Bay Shuttle | California | Living in Mexico

Bay Shuttle

We're considering selling our car; joining the ranks of the carless. Because driving in Mexico is a hassle.

We got:

• Cobblestone streets and many, many potholes, shaking everything loose
• Corrupt police stopping and extorting
• Dead, bloated animal carcasses littering the road
• Live, dangerous cows, horses, burros, sheep, goats and dogs wandering in front of the car
• Double parking and illegal parking, blocking streets
• Inept drivers making dangerous maneuvers
• Rude drivers
• More corrupt cops...

You get the picture.

A friend of mine sold his car, after making arrangements with a taxi driver to become his personal driver. Whenever Bob needs a ride, he calls the taxi driver's cell and asks him to come over and pick him up. The guy drops off his fare if he has one and arrives at Bob's house almost immediately. Basically, Bob has his own personal driver. He tells me that even with occasionally hiring the driver for an entire day, it costs less than owning a car. No maintenance, no fuel, no insurance, no repairs, no depreciation. And no hassles.

• Hit a pothole? Driver's problem.
• Cop on the take? Driver's problem.
• Rude driver cut you off? Driver's problem.

Bob just sits in the back seat and reads the latest Lee Child novel.

—§—

When we got to SFO at about 2 AM (Thankyew Continental), we decided to test the No Car Hypothesis. Instead of renting a car, we'd use public transportation. What with the high cost of taxis, this might cost us a little more, but we could relax in the back seat and talk or read, or... you know... whatever.

We picked up our luggage and walked out to where the airport vans congregated. A man steered us to a van marked "Bay Shuttle." Two other travelers were sitting in it, waiting to be taken to their hotels. The driver loaded our luggage and then made us wait another 15 minutes just in case another fare came along.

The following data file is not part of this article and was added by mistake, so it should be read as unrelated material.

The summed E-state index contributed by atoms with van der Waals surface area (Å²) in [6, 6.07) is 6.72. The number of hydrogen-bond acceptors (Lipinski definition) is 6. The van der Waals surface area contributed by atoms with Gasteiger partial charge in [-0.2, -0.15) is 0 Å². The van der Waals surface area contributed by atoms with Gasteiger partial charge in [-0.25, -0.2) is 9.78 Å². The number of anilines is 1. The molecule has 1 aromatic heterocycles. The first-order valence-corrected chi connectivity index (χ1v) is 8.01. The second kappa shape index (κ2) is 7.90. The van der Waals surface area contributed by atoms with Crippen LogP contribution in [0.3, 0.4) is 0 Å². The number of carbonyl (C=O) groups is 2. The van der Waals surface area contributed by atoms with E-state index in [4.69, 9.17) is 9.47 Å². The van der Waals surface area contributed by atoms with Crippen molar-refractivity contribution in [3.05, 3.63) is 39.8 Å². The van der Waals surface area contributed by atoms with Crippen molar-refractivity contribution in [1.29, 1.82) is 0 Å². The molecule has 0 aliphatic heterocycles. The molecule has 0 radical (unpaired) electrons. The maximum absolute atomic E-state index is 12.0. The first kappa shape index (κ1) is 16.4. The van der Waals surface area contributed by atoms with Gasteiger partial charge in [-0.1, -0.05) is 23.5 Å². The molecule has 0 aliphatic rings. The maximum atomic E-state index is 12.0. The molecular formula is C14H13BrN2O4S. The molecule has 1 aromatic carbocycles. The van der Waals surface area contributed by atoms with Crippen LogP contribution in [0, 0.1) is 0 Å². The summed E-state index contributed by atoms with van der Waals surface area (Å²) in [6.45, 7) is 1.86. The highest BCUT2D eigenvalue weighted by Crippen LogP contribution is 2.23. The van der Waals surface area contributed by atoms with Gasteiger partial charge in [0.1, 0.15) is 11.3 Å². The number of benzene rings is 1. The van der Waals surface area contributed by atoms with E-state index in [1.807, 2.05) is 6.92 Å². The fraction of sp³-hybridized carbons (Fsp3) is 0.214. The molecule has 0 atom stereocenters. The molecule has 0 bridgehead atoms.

Anyone who has traveled much in major cities knows that one of the most popular entry-level job opportunities for those new to our shores is driving a taxi or a shuttle. Which means that travelers often have to cope with communications and cultural problems, and erratic driving.

Our driver was Chinese. He spoke very little English. He didn't know anything about San Francisco. I think he learned to drive by playing video games.

He floored the van, shot out onto the freeway nearly sideswiping a car, turned on the dome light, handed us a clipboard and asked us to write down our destinations. We four captives... er... passengers... dutifully wrote down, "Stanyan Park Hotel," or some such and handed the clipboard back. The driver, now traveling at more than 80 mph, intently studied the clipboard, wandering back into his lane only when prompted by angry horns.

He asked, "Ess... tee... Yes?"

Jean replied, "Yes. That's the Stanyan Park Hotel."

"Yesss" he said, unconvincingly.

"It's near Kezar Stadium. You know Kezar Stadium?," Jean added, hopefully.

"Yesss."

He took the Seventh Street off ramp, pulled into a no parking zone and dialed his cell phone. Rapid-fire Cantonese ensued, interspersed with street names. "Stanya Pok! Ess... tee..."

We passengers looked at each other. This was not looking good. The male passenger asked the driver to take the single female passenger to the Omni Hotel at 500 California Avenue, because it was the nearest destination. The driver said, "Hokay. Cee aeee..."

The male passenger, now in charge, said, "Just go straight ahead up Seventh..."

"Rye. Stray."

The driver floored it.

Giving the driver turn-by-turn directions, we came to the Omni, which happened to be on the left side of California Avenue. Accompanied by a blare of angry horns, our diver swung a sudden U-turn across four lanes of traffic and a double yellow line, to bring his passenger right up to the hotel front door.